Cygnet’s inaugural French festival, Le Weekend @ Cygnet, attracted an estimated 5,000 people over the weekend to a town decorated in blue, white and red – with the French tricolore flying high above the town hall.
The event was opened by the Premier, Will Hodgman, who rode into Cygnet on Saturday with an escort of two tandem bikes decorated in French colours, and two Tour de France-style bikes. The highlight of the opening was a spirited rendition of La Marseillaise by soprano, Helen Thomson, which she concluded by singing the words of the Australian anthem to the French tune.
More than 140 cyclists took part In Sunday’s Bendigo Bank Tour de Cygnet with an endurance ride of 38km and a larger family ride of 17km. Like many people who turned up for the festival, a large number of cyclists decked themselves out in French colours and costumes.
The event proved so unexpectedly popular that some of the cafes and stalls ran out of food on both afternoons while the Valentine’s Day French champagne breakfast at Port Cygnet Sailing Club attracted more than 100 patrons.
“We very nearly ran out of food too,” said one of the breakfast organisers, Judi Willoughby. “We were left with just a few baguettes – and we even managed to auction those off.”
Peter George, one of the events organisers, described Le Weekend as an unexpected success with far more people filling the streets than anticipated and a festive atmosphere.
“We planned a more modest affair but it grew rather larger than could have hoped,” he said. “But traders in the town and visitors alike seem to have responded very positively and there seems quite a demand that we turn this into an annual event.”
The French banquet, catered by Government House executive chef, Ainstie Wagner, sold out within days of tickets being released.
An unexpected highlight of the weekend was a talk by Bob Brown on the history of French exploration of the region, and relations between the navigators and scientists and the aboriginal population. More than 300 people packed the town hall to hear him speak along with French astronomer, Jean-Philippe Beaulieu, who talked about his research into the original European garden planted by the French at Recherche Bay.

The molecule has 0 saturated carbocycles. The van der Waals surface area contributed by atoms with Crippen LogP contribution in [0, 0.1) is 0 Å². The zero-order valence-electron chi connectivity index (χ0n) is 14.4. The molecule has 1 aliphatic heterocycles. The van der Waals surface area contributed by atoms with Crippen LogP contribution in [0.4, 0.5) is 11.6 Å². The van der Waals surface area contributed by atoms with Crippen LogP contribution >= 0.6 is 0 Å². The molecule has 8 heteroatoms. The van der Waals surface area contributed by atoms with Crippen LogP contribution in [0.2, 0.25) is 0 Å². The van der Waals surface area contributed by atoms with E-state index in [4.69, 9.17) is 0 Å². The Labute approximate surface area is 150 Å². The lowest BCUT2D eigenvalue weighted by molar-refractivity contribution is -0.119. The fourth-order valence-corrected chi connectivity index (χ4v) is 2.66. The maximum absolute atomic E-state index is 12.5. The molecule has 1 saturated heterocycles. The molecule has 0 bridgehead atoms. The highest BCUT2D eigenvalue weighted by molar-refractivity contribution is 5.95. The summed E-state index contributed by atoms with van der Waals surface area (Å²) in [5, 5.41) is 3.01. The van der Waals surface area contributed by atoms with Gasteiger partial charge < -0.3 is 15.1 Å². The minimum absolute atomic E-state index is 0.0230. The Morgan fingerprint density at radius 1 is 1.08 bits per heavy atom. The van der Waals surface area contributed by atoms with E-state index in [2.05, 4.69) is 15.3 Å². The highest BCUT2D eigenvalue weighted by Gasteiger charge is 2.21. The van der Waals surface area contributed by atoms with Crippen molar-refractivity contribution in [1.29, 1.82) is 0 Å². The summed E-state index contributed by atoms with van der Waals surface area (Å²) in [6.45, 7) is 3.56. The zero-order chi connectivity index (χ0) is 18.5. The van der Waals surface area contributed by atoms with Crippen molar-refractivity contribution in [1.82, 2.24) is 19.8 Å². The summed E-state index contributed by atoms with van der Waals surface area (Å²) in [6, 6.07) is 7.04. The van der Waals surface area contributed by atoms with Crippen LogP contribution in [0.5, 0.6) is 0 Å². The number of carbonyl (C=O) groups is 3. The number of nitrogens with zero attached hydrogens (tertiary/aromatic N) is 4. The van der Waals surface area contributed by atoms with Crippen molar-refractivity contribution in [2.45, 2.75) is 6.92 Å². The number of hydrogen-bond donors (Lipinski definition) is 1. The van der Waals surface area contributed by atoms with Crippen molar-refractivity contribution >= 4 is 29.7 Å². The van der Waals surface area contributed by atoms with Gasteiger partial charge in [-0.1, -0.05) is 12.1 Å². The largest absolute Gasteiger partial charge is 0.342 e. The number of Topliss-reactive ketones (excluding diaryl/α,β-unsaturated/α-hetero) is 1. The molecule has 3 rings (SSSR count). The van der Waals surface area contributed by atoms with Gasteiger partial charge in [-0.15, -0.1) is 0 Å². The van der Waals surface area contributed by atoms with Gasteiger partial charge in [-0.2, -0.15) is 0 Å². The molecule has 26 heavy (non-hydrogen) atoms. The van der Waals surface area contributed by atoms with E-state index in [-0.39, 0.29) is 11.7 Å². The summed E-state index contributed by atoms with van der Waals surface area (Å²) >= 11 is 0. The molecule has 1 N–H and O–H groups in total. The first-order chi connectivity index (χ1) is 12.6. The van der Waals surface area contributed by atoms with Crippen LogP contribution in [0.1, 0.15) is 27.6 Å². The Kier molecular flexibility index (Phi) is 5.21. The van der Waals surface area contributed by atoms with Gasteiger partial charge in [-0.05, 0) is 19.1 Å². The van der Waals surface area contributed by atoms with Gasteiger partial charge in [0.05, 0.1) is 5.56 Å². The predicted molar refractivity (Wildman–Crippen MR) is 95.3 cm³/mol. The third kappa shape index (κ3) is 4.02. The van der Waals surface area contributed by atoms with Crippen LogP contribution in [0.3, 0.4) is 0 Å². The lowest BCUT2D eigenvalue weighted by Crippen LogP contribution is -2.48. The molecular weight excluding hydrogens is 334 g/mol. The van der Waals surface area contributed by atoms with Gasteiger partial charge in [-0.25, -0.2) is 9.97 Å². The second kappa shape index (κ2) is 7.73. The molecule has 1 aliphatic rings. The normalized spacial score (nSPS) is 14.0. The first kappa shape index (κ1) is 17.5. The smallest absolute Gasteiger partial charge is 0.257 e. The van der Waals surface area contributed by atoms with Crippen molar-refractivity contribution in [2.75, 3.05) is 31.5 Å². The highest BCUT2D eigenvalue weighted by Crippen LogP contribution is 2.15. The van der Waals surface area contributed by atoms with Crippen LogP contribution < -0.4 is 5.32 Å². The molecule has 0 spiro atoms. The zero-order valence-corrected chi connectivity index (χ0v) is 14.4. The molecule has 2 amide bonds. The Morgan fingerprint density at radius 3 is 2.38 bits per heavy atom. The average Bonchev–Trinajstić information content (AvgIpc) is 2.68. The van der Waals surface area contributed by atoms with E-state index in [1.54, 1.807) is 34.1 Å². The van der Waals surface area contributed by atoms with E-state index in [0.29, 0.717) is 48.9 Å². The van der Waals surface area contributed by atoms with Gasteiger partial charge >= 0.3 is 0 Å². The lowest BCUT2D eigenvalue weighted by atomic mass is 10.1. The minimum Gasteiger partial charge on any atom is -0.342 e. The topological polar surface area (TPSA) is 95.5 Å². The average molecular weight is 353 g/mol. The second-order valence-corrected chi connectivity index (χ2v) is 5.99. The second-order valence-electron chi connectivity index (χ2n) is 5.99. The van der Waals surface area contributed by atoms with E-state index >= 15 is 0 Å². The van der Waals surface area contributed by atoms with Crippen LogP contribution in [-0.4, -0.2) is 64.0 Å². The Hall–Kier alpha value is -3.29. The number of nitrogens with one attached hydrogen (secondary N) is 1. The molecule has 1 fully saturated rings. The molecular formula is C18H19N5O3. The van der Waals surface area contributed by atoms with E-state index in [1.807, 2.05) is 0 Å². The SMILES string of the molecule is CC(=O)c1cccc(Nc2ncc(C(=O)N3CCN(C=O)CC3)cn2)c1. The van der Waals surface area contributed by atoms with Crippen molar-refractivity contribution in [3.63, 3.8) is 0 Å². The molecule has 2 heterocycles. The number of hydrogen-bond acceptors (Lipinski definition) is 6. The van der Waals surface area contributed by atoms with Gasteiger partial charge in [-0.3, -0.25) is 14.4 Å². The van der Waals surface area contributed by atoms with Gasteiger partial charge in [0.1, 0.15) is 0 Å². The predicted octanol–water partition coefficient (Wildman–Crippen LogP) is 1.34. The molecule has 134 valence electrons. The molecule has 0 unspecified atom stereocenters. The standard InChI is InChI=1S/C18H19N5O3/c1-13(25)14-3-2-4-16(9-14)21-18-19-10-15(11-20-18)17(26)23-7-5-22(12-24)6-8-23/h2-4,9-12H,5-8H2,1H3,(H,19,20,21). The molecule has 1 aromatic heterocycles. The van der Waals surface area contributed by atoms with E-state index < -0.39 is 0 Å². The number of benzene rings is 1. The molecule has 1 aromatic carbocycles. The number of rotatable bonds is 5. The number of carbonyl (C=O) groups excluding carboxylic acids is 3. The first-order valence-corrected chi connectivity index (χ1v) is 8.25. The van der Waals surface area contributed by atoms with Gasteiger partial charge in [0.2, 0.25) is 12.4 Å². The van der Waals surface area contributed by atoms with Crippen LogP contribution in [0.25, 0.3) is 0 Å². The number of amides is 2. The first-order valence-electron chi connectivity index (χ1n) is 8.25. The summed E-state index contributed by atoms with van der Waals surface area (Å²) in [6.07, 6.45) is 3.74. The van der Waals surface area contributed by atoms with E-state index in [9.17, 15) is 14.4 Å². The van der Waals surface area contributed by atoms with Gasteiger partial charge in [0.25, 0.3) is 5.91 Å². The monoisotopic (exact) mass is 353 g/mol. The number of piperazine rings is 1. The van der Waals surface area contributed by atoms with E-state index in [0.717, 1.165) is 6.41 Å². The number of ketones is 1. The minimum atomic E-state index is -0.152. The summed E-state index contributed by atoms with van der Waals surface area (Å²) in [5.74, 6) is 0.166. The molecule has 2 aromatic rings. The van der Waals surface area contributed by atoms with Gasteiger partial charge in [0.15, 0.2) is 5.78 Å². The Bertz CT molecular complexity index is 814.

For two days, the Bayside Boules and Petanque Club encouraged visitors to learn the popular game of bowls with metal balls, and according to Terry Dando, a sporting competition between French and Australians ended with the locals beating the French at their own game.
While the first Le Weekend @ Cygnet was considered a great success, Peter George says that the organisers have learnt a good deal about how to put a festival together over the last few months.
“It seems likely we will do this again if the residents and businesses want us to and we’ll put those lessons to good use – to make next year bigger, better and more entertaining,” he said.
“Le Weekend is supposed to be a happy, easy-going experience that makes us wonder what would this area have been like if the French had decided to colonise Tasmania. It’s not hard to imagine chateaux looming over the valley and a town with cobblestone streets.”
During a remarkable decade between 1793 & 1803, the French expeditions visited and mapped this then pristine region.